Touring Europe at an exciting 18-mph clip
IF YOU ARE worrying about the power brakes and power steering on your 1960 model super chrome Belchfire 12 and wondering whether or not you can get enough coupons to travel from Germany to Italy in a gas-eating monster that gives about 10 miles to the gallon, it might be a pleasant relief to consider for a moment Roger Johnson and his wife, Elsie, who are making a leisurely 7,000-mile trek through Europe in a 1901-model one-cylinder antique Knox auto.
As they happily drive their lever-steered gas buggy across the Continent, they give onlookers the happy thought that a good name for the couple would be "The Joyous Johnsons."
They move along at a fairly steady 18 mph, a speed which is slow enough for pedestrians to stop, stare, smile, and wave happily. Roger and Elsie smile and wave back in return.
Believed to be the only car of its kind in the world that is still fully operational, the auto was one of 100 built in 1901 by the Knox Auto Mfg Co., of Springfield, Mass.
"I know of five others in museums but I have never heard of another still running," said Johnson, who, at 58, still wears a look of boyish enthusiasm when he talks about his car.
The Johnson travel saga really started in 1933, when he first laid eyes on the ancient auto. "It took me 18 years of persuasion to get the owner to part with it. Then it took another three years of careful work to restore it to working order. So, it was 21 years after I first saw it that we took our first ride it it," Johnson said.
The purchase price and cost of refurbishing remain Johnson's secrets. "But I have been offered two new Cadillacs on a swap deal which does not interest me," he added.
The current trip is the Johnsons' third visit to Europe. "We made it by train in 1937. Then, in 1956, we made our first trip with the old car," Elsie said.
Their current itinerary started at Cherbourg, France, on May 23, when they landed from the Queen Mary. From there they drove across France and Belgium to Luxembourg. Then down through Germany to Heidelberg and Strasbourg.
"We will take a train from there down to Marseille where my brother will meet us with his yacht and then we will sail back up to Strasbourg via the Rhone, Saone and Doubs rivers and some canal passages to Basel. From there we will sail down the Rhine to Strasbourg, arriving there about June 28," Johnson said.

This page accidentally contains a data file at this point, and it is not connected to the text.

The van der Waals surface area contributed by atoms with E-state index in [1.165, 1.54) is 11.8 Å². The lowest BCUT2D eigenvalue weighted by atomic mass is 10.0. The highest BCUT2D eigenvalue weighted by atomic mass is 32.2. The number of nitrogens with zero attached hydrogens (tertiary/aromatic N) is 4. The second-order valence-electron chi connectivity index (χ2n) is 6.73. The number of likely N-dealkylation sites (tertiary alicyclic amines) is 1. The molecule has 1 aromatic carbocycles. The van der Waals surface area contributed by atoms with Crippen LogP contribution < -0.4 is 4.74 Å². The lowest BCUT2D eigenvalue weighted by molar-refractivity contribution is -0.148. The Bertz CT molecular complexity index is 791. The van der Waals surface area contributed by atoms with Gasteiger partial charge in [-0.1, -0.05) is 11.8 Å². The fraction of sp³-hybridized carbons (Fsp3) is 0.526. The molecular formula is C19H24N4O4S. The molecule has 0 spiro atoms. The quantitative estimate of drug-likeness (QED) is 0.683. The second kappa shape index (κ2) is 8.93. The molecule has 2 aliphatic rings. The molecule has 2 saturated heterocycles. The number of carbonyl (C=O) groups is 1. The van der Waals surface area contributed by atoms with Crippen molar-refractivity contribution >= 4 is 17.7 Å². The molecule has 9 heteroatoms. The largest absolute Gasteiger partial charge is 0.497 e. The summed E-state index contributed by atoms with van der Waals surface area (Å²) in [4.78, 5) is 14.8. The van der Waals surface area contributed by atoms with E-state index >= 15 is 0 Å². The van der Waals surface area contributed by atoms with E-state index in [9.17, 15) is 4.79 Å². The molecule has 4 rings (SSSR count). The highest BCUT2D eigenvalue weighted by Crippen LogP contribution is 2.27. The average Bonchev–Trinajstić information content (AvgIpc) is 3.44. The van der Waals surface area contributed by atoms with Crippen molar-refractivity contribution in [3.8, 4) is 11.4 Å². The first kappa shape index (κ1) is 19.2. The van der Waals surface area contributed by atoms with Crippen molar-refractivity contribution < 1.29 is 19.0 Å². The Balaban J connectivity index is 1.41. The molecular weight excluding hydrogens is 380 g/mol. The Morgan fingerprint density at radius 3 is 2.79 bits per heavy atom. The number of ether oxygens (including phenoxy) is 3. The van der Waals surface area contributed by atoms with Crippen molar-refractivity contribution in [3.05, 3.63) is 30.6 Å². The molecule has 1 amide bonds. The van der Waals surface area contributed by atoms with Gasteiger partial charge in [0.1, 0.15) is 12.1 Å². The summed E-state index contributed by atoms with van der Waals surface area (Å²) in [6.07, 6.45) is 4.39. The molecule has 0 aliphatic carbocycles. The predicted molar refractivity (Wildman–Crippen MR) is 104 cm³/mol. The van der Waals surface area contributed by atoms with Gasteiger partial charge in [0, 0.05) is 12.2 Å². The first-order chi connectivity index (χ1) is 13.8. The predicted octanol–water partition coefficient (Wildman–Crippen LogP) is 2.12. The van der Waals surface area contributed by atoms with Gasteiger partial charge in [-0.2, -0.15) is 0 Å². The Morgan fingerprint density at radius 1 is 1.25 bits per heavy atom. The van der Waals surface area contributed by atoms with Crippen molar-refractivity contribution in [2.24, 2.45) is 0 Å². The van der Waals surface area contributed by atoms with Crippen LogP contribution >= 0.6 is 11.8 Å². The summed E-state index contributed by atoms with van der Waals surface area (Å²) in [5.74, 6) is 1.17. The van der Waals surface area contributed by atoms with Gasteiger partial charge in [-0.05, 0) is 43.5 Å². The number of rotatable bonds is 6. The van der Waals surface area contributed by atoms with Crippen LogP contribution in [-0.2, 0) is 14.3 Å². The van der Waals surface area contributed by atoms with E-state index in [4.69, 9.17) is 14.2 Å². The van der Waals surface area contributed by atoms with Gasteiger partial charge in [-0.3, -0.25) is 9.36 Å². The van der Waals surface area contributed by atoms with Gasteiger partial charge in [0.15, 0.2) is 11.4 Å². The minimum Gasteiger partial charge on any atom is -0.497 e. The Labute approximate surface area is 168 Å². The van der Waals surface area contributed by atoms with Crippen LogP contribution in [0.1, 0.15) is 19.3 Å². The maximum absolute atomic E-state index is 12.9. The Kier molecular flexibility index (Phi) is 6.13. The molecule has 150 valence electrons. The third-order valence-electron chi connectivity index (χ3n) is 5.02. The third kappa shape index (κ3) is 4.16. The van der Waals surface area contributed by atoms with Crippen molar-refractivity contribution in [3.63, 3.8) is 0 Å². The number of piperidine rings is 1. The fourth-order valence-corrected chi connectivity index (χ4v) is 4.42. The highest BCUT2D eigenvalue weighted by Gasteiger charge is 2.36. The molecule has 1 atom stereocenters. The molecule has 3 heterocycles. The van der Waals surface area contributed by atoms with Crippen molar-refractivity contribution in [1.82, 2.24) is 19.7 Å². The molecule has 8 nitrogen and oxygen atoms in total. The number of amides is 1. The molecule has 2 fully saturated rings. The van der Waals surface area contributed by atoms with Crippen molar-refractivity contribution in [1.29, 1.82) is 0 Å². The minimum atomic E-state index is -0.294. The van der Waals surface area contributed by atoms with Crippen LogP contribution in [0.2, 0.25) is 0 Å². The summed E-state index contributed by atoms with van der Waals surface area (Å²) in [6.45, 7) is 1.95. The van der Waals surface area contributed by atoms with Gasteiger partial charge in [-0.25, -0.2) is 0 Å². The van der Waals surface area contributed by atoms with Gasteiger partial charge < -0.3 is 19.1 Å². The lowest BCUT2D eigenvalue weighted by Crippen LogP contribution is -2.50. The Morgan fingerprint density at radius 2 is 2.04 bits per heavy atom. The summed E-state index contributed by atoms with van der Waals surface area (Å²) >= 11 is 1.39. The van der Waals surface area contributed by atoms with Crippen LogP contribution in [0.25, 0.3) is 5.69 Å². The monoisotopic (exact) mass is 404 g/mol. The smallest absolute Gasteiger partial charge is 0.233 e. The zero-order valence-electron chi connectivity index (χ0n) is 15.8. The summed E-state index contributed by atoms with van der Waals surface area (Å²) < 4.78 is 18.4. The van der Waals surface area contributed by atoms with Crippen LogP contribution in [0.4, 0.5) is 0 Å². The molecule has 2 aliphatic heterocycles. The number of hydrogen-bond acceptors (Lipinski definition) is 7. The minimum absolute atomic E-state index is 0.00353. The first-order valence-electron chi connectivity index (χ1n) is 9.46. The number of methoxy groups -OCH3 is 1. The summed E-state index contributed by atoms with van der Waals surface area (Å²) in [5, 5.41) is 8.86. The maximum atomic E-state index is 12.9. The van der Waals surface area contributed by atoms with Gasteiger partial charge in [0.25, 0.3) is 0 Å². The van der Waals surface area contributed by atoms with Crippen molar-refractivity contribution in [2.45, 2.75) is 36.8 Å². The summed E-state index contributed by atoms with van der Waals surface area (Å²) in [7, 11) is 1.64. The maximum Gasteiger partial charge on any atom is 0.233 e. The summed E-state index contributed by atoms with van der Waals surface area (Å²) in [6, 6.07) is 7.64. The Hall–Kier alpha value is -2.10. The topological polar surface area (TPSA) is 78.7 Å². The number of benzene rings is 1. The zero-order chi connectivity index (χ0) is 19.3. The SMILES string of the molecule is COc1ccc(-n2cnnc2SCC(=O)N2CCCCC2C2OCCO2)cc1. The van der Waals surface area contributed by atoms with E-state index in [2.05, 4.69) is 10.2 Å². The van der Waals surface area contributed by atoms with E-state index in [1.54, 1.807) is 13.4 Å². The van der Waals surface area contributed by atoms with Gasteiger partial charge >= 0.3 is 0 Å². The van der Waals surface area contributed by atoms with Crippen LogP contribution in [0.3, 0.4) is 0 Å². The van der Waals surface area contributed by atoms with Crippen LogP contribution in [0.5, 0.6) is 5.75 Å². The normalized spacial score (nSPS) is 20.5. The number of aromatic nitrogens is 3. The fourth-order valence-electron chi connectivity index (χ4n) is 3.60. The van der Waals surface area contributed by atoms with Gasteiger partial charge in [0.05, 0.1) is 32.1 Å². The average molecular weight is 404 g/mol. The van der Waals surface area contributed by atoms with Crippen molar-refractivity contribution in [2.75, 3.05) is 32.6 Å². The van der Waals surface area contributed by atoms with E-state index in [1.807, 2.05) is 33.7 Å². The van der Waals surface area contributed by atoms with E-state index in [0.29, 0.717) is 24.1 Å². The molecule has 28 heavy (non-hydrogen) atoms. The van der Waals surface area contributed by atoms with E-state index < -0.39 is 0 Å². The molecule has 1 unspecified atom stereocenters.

His younger brother is Capt Irving Johnson, USNR, author, geographer and explorer, who has sailed seven times around the world. Four of the voyages were made in the New England brigantine Yankee and were extensively covered in National Geographic Magazine. His current vessel is a 58-foot ketch built especially in Holland for the purpose of sailing Europe's inland waterways.
Picking up the car again at Strasbourg, the Johnsons plan to drive east to Vienna and Yugoslavia and thence across northern Italy into Spain and Portugal and from there back to Paris and Cherbourg where they will catch the Queen Elizabeth westbound to New York on Sept. 15.
On their previous tour of Europe and a. trip from Massachusetts to Florida, plus participation in various antique car rallies, the Johnsons put more than 10,000 miles on the old car.
The car has two speeds forward and no reverse. "We don't need reverse gear because we can turn around in a nine-foot circle. And from Cherbourg to Germany we have not had to shift to low gear at any time. We move along pretty steadily at 18 miles an hour, on the level, up hill and down grade," Johnson explained.
The power plant is an eight-horsepower "porcupine" engine. The name comes from the fact that there are 1,818 4-inch long threaded pins sticking out from it to radiate the engine heat as the car moves along.
The boys on Madison Avenue had not yet become the apostles of merchandising when ad copy for the Knox was written at the turn of the century. The advertising slogans for the primitive car read, "Complete, graceful appearance in front, like a bicycle," "no visible exhaust," "no odor," and "always level, similar to a three-legged stool."
Around Hadley, Mass., where the Johnsons live, he is referred to by the local small fry as "Grandpa Nohands," because he may occasionally be seen riding an old fashioned high wheel bicycle in that manner. The old bike is one of more than 100 that he owns, and his collection is considered to be one of the most important in the world. "That's how Walt Disney described it when he made a movie of the collection," Johnson said.
Unlike the owner of today's garish chrome-plated automotive monsters, Johnson's repair needs are relatively simple. "We carry an extra spark plug and a couple of valves. If any major difficulty comes up we may have to go to a machine shop and have a part made, but that's not hard to do."